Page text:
Once a liquidity provider has equity-like share of a market, that provider will also have the same equity-like share on a successor market to that parent market, though they will need to provide liquidity to that successor market, while it's pending, to keep equity-like share. The equity-like share for a successor market is calculated using the difference between the physical stake present on the parent market and the stake committed to the successor market.
The market's liquidity fee and the trading volume determine how big the liquidity fee pool is. A provider's equity-like share of the market and their liquidity score determine how that pool is distributed.
The liquidity score is the average volume-weighted probability of trading of all their orders within the liquidity order price range, averaged over the 🔗market.liquidity.providers.fee.distributionTimeStep: 0m. It's calculated for all orders placed by the liquidity provider: automatically deployed and limit orders.
Generally speaking, an order's probability of trading decreases the further away from the mid-price it is placed, so all other things being constant, the provider who places orders closer to the mid-price will receive a higher fraction of the fees than someone who places orders further away. Furthermore, the probability of trading is set to 0 outside the narrowest price monitoring bounds, so any orders deployed there will decrease the liquidity score.
Because an LP who committed to a market early provided a larger proportion of the commitment earlier on, they continue to keep that larger share of fees even once other parties are also committing liquidity to the market.
How liquidity fees are distributed
The liquidity fee amount is collected from traders on every trade, and held in a separate account. This account is under control of the network.
How often fees are distributed is defined by the network parameter 🔗market.liquidity.providers.fee.distributionTimeStep: 0m. Starting with the end of the market's opening auction, every time the time-step has been hit, the balance in the account is transferred to each liquidity provider's margin account for the market, depending on their share at the time.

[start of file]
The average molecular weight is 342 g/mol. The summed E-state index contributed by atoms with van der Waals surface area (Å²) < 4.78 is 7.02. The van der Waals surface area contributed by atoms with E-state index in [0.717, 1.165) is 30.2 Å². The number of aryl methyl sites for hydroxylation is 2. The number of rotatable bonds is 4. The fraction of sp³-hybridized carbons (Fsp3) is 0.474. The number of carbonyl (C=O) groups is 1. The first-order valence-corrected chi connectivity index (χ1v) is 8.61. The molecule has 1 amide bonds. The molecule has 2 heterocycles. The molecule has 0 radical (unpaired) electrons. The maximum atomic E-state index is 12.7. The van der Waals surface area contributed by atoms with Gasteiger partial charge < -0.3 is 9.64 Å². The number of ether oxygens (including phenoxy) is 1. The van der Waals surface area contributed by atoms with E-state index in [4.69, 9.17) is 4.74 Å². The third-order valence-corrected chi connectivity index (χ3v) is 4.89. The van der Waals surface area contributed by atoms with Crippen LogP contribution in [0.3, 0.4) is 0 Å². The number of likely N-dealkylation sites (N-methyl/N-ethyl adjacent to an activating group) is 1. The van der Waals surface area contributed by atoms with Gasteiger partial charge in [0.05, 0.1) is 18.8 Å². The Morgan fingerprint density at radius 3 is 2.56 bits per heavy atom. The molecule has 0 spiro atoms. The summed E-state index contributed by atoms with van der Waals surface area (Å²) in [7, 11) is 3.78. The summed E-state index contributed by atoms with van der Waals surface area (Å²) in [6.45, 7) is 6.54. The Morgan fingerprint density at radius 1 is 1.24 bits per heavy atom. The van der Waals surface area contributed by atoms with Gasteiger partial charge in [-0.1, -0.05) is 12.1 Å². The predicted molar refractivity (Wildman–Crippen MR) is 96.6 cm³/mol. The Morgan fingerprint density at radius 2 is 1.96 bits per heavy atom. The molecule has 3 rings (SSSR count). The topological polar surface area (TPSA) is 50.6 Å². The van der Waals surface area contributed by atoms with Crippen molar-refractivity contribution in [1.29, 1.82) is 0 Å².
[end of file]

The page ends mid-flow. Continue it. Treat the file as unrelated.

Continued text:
Fee distribution example
A market has 4 LPs with equity-like share, and each has the same liquidity score:
- LP 1 share = 0.65
- LP 2 share = 0.25
- LP 3 share = 0.1
Participants trade on the market, and the
trade value for fee purposes multiplied by the
liquidity fee factor equals 103.5 ETH (the market's settlement asset).
Thus, the following amounts are then transferred to each LP's margin account once the time-step elapses:
- LP 1 receives: 0.65 x 103.5 = 67.275 ETH
- LP 2 receives: 0.25 x 103.5 = 25.875 ETH
- LP 3 receives: 0.10 x 103.5 = 10.350 ETH
Community-funded LP rewards
In addition to the income made from fees, anyone can fund reward pools that will pay out to liquidity providers at the end of each epoch, based on the proportion of fees they have received.
Learn more about this, and trading rewards in general on the fees and rewards page.
Penalties for not fulfilling liquidity commitment
Not being able to support the orders created from your liquidity commitment with funds in your general and/or margin accounts will put you at risk of closeout, and can put the market into a situation where there is not enough liquidity.
If a liquidity provider can't cover their commitment: If the liquidity provider's margin account doesn't have enough funds to support the orders that are derived from their commitment, the protocol will search for funds in the general account for the settlement asset.
If the general account doesn't have enough collateral to provide the margin to support the orders, then the protocol will transfer the remaining required amount from the liquidity provider's bond account, a penalty will be applied, and funds to cover the shortfall and pay the penalty will be transferred from the provider’s bond account to the market's insurance pool.
The liquidity obligation will remain unchanged and the protocol will periodically search the liquidity provider's general account and attempt to top up the bond account to the amount specified in their liquidity commitment.
Should the funds in the bond account drop to 0, the liquidity provider will be marked for closeout and their liquidity commitments will be removed from the market. If there's an imbalance between total and target stake as a result, the market will go into a liquidity monitoring auction.
If this happens while the market is transitioning from auction mode to continuous trading, a penalty will not be applied.
Liquidity penalty calculation
The penalty formula defines how much will be removed from the bond account:
bond penalty = market.liquidity.bondPenaltyParameter ⨉ shortfall
- 🔗market.liquidity.bondPenaltyParameter can be changed through governance
- shortfall refers to the absolute value of the funds that either the liquidity provider was unable to cover through their margin and general accounts, are needed for settlement, or are needed to meet their margin requirements